However, it’s also something you need to consider when it comes to your mechanics. If you’ve got a “light” system that resolves everything “with a single roll” but also have eight-step processes for doing things, you’re not going to interest anyone. People who like a lot of complexity will be put off by your seeming streamlining, and people who like fast and no-hassle experiences will take one look at your flowcharts and scream.
Again, different sorts for different folk. As long as the game’s good, someone will like it, even if it’s just you and your buddies. But do bear in mind that there are some overlaps between interests. People like me who are story-focused may also love complex mechanics, but we’re not about them. People who like a balanced play experience may enjoy both simple and complex systems, so long as they feel challenged but not overwhelmed. People who are all about mastering the system will want room to grow and expand within a complex rules environment.
Barrier 2: Investment
One of the things that I’ve seen as a common distinction between highly successful games and less successful games is how easy they are to get into, and while that’s not universally the case it stands to reason that there’s at least a strong correlation.
You can measure investment in three ways:
The latter is actually pretty much a hybrid of the first two, but has its own unique elements.
How much time does someone need to spend before they can play your game?
Bear in mind three potential candidates:
- Someone who has never played a roleplaying game before (“casual” gamers or non-gamers).
- Someone who hasn’t played a tabletop roleplaying game with a similar system before.
- Someone who has played other similar games.
Ideally you should give people three paths, and try to minimize the investment on each front during your design process. Some of this might be mentioning that certain parts of the introduction to your game just aren’t necessary for people familiar with them (e.g. the “What is Roleplaying?” section).
A side-note here, lest I forget: This also shows that you respect your audience enough to make their own decisions as they engage with the text, which can have strong positive ripple effects.
Another thing here is to decide what information you need to compartmentalize and how to compartmentalize it. A lot of my favorite “complicated” games have defined character roles that unlock subsets of the rules for those characters; magicians in Shadowrun, for instance.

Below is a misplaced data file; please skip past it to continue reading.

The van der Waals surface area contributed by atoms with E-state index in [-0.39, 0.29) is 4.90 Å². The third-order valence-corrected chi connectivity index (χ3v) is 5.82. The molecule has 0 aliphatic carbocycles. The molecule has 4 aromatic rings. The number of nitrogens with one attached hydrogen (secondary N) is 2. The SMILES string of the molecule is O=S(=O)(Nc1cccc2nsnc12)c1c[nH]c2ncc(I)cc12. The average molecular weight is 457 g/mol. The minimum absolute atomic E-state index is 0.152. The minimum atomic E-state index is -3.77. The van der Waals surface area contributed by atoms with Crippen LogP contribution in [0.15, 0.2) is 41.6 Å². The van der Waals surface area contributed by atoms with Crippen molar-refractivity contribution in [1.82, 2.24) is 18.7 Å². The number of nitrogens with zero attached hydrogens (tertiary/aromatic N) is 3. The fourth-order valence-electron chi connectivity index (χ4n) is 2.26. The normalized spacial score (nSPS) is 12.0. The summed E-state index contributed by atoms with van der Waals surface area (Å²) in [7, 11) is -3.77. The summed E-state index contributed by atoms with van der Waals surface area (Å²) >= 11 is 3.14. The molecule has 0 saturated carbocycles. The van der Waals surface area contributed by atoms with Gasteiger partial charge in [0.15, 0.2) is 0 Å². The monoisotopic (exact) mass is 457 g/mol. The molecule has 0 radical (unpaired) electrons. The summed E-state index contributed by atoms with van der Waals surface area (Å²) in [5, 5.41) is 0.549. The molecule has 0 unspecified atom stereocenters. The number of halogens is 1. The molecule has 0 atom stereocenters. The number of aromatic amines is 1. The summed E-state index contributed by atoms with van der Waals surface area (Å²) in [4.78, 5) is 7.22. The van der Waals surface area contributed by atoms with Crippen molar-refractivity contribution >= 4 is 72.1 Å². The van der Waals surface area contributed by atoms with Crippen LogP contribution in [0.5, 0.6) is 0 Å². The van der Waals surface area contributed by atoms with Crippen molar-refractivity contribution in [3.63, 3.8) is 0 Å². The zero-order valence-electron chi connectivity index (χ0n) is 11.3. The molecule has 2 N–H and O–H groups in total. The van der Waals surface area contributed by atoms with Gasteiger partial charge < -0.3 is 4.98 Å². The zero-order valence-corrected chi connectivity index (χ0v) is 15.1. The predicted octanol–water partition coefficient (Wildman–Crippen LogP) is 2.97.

It’s also worth noting that this applies to prep and setup as well. I don’t run a game for a novice without having a pre-made character for them. That doesn’t mean that I’m not willing to work with them on a character, but I also recognize that they’re going to have to spend a certain amount of time on it.
And this is where we get into the idea of a learning curve.
The idea with a learning curve is that there are things that people learn at different rates, and you present them with those elements in turn, but we’re going to apply it by looking at three metrics:
- Time to start playing.
- Time to engage.
- Time to master.
Time to Start Playing
The time to start playing metric is the most critical of the three time investment periods to get right.
You want to have a game set-up where making and getting into it is incredibly quick. Pre-made characters, quick-start guides, and clear examples make this possible, but it also depends on the complexity of the game.
Another question here is how much players need to know before they start and how much they can pick up while playing. I think that fumbling through a session of a game is basically universal for players.
How much do people need to read and do before they can jump into your game? Quick-start guides are a great place to look for examples of companies condensing products down just to this phase of the experience.
I played my game, velotha’s flock, with a single-page (full-fledged, just distilled) ruleset adaptation at a convention. Everyone there was an experienced player, but the system was new to them. With pre-made characters, the one-page ruleset, and someone who knew about the game to serve as a guide, we spent something like fifteen minutes discussing the concept and we were good to go.
Time to Engage
This is the “fluffiest” metric here because it means different things for each player type.